Taiga Forum, Milwaukee, November 9, 2016

Fundraising for 21st-century Academic Libraries: Tips and Strategies for Future Leaders

The Taiga Forum, held annually in conjunction with the DLF Forum, is a place to facilitate a robust community of practice for academic library leaders who cross traditional organizational boundaries to focus on creating the future within our organizations. The 2016 event will be a conversation about how future library leaders can begin to cultivate the skills and knowledge necessary to fundraise successfully for 21st-century academic libraries.

Becoming an academic library leader today necessarily involves significant fundraising efforts. Often working in an environment of stagnating or shrinking budgets, academic library leaders must become their libraries’ best advocates as they strive to meet existing needs while simultaneously developing new programs, services and spaces. How can emerging library leaders begin to develop the skills and competencies needed to be successful fundraisers? How can library administrators in supporting roles, such as Department Heads, Associate Deans, and Associate University Librarians, assist their leaders in this critical area?

The Taiga Forum, following the DLF Forum in Milwaukee, will feature an expert speaker and open, honest discussion of challenges and approaches to these questions and others related to developing fundraising skills and competencies as an academic library leader. Come learn and share your own perspectives on how these issues are affecting you and your institutions.

Speakers: Daniel Petry (Development Director, Peck School of the Arts, University of Wisconsin-Milwaukee) and Susan Modder (Development Director, University of Wisconsin-Milwaukee Libraries)

Date and Time: 1-3pm, Wednesday, 9 November 2016. (The workshop will be held between the close of the DLF Forum and start of Digital Preservation 2016.)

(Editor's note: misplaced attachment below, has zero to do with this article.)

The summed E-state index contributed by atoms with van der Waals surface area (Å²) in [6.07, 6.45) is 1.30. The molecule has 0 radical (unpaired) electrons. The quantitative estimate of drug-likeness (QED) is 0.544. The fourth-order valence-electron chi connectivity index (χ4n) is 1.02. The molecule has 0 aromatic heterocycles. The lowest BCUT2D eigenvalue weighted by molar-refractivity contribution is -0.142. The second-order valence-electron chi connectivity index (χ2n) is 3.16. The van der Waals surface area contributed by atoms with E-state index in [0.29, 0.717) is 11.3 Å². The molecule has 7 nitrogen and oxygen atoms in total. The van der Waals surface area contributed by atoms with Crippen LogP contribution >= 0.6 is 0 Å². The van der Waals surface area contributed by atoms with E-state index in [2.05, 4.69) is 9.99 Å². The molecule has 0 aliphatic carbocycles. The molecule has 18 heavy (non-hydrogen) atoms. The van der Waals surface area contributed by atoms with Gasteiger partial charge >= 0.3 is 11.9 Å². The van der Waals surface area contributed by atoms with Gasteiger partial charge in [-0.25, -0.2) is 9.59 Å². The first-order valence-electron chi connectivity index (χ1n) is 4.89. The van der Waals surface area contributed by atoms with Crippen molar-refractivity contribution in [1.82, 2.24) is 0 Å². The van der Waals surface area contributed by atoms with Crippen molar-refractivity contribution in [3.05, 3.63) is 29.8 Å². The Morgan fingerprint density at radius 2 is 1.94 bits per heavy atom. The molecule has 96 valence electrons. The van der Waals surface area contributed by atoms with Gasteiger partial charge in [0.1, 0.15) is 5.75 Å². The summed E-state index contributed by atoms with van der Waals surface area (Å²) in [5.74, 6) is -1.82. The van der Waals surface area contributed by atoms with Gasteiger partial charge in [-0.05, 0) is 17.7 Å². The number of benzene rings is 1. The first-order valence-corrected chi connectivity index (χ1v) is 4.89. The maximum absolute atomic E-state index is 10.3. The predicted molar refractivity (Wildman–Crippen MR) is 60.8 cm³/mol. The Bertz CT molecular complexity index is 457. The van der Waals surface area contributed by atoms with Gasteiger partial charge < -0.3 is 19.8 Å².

Registration: $50 (including an afternoon snack). Register here.

Results: Read the blog post or print the White Paper that summarizes our discussion.

About “Gentle Disturbances”

The title of our new blog, “Gentle Disturbances”, is a tribute and a reference to the husband and wife artists Christo and Jeanne-Claude. Christo and Jeanne-Claude’s art consists of vast, temporary outdoor installations, such as the wrapping of the Reichstag in Berlin, the 24-mile Running Fence in Sonoma and Marin counties in California, and The Gates in New York City's Central Park. Christo has asserted that their art creates “gentle disturbances," designed to challenge traditional perceptions of the spaces and landscapes they inhabit. By encouraging viewers to see familiar landscapes in new ways, their art disrupts assumptions about permanence, ownership, and categorization.

While we claim none of the artistic or political impact of Christo and Jeanne-Claude, we hope that this blog and its many contributors will challenge us all to look at the landscape of academic libraries and higher education in new ways. We aspire to “gentle disturbances” of the kind that will lead to productive conversations and creative approaches to our common challenges.